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Building Empathy Through Perspective Taking


By Ms. Kylie Dunn, Montessori Community School Counselor and Learning Support

Teachers and parents share the same responsibility of finding meaningful ways to encourage children to do their best. We want them to explore with enthusiasm, learn with resilience, and play with kindness. Children have to practice the ideals we hold for them, from their handwriting and math facts to qualities like patience and focus. Everything takes practice! Guiding children to master academic content comes with a curriculum and lesson plans, but teaching about empathy is more nuanced.

In Guidance class, the students are given the opportunity to refine their empathy skills. The Lower Elementary students participate in an exercise that challenges them to find two perspectives in the same illusion art pictures. They also read, “A Tale of Two Beasts, a book which has two parts; the first telling the story from the young girl’s perspective and the second telling the same story from the “little beast’s” perspective. It is a silly and fun way to recognize how all situations can be viewed differently by different people.

Research shows that using guilt and shame are not effective at garnering a sense of empathy in children. Instead, we must start by taking away the assumption that children are already empathetic and view it as a skill they need time to learn. With a few key strategies, any adult can be a supportive figure in a child’s journey to developing a strong sense of empathy.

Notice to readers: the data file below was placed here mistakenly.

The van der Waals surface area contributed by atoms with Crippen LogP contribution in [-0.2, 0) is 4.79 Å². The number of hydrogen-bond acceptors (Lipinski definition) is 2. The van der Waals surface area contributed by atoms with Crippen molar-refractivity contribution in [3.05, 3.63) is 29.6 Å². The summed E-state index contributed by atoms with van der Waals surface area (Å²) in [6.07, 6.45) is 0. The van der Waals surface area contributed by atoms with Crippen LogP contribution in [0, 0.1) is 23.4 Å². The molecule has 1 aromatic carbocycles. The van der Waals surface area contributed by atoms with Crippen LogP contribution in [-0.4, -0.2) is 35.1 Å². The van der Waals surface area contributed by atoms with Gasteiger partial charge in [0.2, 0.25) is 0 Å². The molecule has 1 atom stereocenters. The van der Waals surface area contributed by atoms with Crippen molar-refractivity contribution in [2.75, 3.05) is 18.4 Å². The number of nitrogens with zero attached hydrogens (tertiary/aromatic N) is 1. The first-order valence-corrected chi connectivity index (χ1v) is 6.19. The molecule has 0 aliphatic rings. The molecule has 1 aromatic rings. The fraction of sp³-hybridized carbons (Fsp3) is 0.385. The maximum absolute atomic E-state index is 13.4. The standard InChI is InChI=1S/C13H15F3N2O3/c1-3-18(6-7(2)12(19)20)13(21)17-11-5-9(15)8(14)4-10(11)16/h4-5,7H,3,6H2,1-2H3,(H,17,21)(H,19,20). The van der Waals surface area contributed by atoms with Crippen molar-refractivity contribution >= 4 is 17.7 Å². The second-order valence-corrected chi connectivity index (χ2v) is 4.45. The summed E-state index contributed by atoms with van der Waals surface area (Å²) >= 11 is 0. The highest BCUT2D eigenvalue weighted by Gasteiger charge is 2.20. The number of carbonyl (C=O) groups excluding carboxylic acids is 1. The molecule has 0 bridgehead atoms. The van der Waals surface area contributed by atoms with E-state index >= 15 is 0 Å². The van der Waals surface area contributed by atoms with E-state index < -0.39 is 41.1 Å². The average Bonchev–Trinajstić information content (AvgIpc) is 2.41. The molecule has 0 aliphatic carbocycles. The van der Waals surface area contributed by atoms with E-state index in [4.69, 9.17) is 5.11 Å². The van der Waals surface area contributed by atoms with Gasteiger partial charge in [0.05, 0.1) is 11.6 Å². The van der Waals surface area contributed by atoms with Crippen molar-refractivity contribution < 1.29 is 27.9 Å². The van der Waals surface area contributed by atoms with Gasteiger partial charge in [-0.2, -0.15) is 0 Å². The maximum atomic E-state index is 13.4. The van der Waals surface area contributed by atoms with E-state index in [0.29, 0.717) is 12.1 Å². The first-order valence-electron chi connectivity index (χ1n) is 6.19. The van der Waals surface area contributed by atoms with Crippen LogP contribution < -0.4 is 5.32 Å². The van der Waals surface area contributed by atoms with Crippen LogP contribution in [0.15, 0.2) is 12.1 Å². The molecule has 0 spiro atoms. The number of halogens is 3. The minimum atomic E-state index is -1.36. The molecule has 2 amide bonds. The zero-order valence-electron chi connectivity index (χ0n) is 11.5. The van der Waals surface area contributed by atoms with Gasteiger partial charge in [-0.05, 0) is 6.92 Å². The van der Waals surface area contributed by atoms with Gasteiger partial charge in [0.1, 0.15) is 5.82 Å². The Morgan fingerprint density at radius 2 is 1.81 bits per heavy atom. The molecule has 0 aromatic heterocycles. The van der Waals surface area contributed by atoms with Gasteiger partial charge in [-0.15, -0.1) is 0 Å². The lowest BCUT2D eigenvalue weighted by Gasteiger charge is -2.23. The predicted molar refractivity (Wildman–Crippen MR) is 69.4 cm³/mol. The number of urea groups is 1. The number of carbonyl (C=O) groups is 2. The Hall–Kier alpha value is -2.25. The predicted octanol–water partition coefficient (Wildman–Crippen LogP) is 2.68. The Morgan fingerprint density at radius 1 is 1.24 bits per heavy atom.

One of the best ways to strengthen empathy is to practice perspective taking. Stepping outside of our own views and imagining what another person is feeling is a requirement in empathy. A great way to do this at home is to point out characters in books and movies and discuss what they might be feeling. Facial expressions, body language, emotions, and context are all important factors.

Children are very aware of the empathy and perspective taking skills you exhibit towards them and others around you. Being a model in empathy helps children feel safe and willing to move into an empathetic space themselves. How do you empathize when your child is feeling scared or nervous? What perspective-taking comments do you make about the experience of other family members, neighbors or strangers? How do you react when you make a mistake and need to apologize?

To have empathy requires vulnerability. This is what makes it so difficult at times for children (and adults!) to find an empathetic response in a distressing situation. The more we can help our children practice perspective taking and feel safe in this vulnerable place, the more they will be able to be a leader in empathy.


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